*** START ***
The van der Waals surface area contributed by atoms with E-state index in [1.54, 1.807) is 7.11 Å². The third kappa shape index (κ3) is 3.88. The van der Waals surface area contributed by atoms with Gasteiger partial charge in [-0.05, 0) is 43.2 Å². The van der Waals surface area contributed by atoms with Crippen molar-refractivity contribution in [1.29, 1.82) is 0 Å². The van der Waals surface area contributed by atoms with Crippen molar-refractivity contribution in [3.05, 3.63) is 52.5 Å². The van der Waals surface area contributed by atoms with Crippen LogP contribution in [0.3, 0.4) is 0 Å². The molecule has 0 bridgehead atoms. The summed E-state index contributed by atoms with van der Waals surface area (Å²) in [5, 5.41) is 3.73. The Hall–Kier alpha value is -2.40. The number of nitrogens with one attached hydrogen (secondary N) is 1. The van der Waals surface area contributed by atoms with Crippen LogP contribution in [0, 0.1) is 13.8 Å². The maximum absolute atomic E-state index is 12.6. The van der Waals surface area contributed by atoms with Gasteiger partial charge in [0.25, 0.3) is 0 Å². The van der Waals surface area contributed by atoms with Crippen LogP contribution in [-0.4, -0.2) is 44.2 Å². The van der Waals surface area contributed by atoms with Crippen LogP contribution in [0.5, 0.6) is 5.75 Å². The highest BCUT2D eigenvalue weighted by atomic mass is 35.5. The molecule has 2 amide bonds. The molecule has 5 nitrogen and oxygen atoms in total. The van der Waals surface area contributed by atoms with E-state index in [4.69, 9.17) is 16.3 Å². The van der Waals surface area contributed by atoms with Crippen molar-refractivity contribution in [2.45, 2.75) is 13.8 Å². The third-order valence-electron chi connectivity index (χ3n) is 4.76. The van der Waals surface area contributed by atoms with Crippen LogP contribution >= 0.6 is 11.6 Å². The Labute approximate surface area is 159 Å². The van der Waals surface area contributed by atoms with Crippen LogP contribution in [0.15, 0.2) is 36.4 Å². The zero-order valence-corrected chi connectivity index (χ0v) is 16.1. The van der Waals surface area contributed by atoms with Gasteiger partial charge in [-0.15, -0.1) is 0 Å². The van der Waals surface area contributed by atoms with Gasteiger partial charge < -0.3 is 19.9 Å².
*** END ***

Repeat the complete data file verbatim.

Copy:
The van der Waals surface area contributed by atoms with E-state index in [1.54, 1.807) is 7.11 Å². The third kappa shape index (κ3) is 3.88. The van der Waals surface area contributed by atoms with Gasteiger partial charge in [-0.05, 0) is 43.2 Å². The van der Waals surface area contributed by atoms with Crippen molar-refractivity contribution in [1.29, 1.82) is 0 Å². The van der Waals surface area contributed by atoms with Crippen molar-refractivity contribution in [3.05, 3.63) is 52.5 Å². The van der Waals surface area contributed by atoms with Crippen LogP contribution in [0.3, 0.4) is 0 Å². The molecule has 0 bridgehead atoms. The summed E-state index contributed by atoms with van der Waals surface area (Å²) in [5, 5.41) is 3.73. The Hall–Kier alpha value is -2.40. The number of nitrogens with one attached hydrogen (secondary N) is 1. The van der Waals surface area contributed by atoms with Crippen LogP contribution in [0, 0.1) is 13.8 Å². The maximum absolute atomic E-state index is 12.6. The van der Waals surface area contributed by atoms with Gasteiger partial charge in [0.25, 0.3) is 0 Å². The van der Waals surface area contributed by atoms with Crippen LogP contribution in [-0.4, -0.2) is 44.2 Å². The van der Waals surface area contributed by atoms with Crippen LogP contribution in [0.5, 0.6) is 5.75 Å². The highest BCUT2D eigenvalue weighted by atomic mass is 35.5. The molecule has 2 amide bonds. The molecule has 5 nitrogen and oxygen atoms in total. The van der Waals surface area contributed by atoms with E-state index in [4.69, 9.17) is 16.3 Å². The van der Waals surface area contributed by atoms with Crippen molar-refractivity contribution in [2.45, 2.75) is 13.8 Å². The third-order valence-electron chi connectivity index (χ3n) is 4.76. The van der Waals surface area contributed by atoms with Crippen LogP contribution >= 0.6 is 11.6 Å². The Labute approximate surface area is 159 Å². The van der Waals surface area contributed by atoms with Crippen LogP contribution in [0.15, 0.2) is 36.4 Å². The zero-order valence-corrected chi connectivity index (χ0v) is 16.1. The van der Waals surface area contributed by atoms with Gasteiger partial charge in [-0.15, -0.1) is 0 Å². The van der Waals surface area contributed by atoms with Gasteiger partial charge < -0.3 is 19.9 Å².